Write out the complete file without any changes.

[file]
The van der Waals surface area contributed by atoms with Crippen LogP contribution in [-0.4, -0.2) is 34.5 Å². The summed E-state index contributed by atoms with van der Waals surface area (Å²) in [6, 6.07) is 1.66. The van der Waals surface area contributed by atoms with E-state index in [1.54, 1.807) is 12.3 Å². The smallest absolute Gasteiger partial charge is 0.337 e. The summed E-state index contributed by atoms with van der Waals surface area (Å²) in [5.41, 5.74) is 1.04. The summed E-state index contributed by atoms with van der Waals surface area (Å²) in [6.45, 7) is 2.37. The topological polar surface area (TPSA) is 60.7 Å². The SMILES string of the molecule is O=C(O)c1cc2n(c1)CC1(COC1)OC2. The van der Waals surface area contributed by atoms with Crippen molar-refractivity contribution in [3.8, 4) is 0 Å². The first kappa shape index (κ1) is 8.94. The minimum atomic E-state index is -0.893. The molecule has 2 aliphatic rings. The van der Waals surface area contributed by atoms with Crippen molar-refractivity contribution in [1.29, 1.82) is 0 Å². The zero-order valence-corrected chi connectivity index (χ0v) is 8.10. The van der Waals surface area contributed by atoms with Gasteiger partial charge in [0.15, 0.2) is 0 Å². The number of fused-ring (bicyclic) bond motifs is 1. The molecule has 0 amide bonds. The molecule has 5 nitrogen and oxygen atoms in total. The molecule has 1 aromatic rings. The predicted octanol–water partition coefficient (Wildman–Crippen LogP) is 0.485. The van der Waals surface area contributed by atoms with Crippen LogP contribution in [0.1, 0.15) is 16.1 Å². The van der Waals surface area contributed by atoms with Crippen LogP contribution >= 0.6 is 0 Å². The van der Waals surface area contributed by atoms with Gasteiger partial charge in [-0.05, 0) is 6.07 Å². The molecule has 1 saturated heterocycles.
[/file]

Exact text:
The van der Waals surface area contributed by atoms with Crippen LogP contribution in [-0.4, -0.2) is 34.5 Å². The summed E-state index contributed by atoms with van der Waals surface area (Å²) in [6, 6.07) is 1.66. The van der Waals surface area contributed by atoms with E-state index in [1.54, 1.807) is 12.3 Å². The smallest absolute Gasteiger partial charge is 0.337 e. The summed E-state index contributed by atoms with van der Waals surface area (Å²) in [5.41, 5.74) is 1.04. The summed E-state index contributed by atoms with van der Waals surface area (Å²) in [6.45, 7) is 2.37. The topological polar surface area (TPSA) is 60.7 Å². The SMILES string of the molecule is O=C(O)c1cc2n(c1)CC1(COC1)OC2. The van der Waals surface area contributed by atoms with Crippen molar-refractivity contribution in [3.8, 4) is 0 Å². The first kappa shape index (κ1) is 8.94. The minimum atomic E-state index is -0.893. The molecule has 2 aliphatic rings. The van der Waals surface area contributed by atoms with Crippen molar-refractivity contribution in [1.29, 1.82) is 0 Å². The zero-order valence-corrected chi connectivity index (χ0v) is 8.10. The van der Waals surface area contributed by atoms with Gasteiger partial charge in [0.15, 0.2) is 0 Å². The number of fused-ring (bicyclic) bond motifs is 1. The molecule has 0 amide bonds. The molecule has 5 nitrogen and oxygen atoms in total. The molecule has 1 aromatic rings. The predicted octanol–water partition coefficient (Wildman–Crippen LogP) is 0.485. The van der Waals surface area contributed by atoms with Crippen LogP contribution in [0.1, 0.15) is 16.1 Å². The van der Waals surface area contributed by atoms with Crippen LogP contribution >= 0.6 is 0 Å². The van der Waals surface area contributed by atoms with Gasteiger partial charge in [-0.05, 0) is 6.07 Å². The molecule has 1 saturated heterocycles.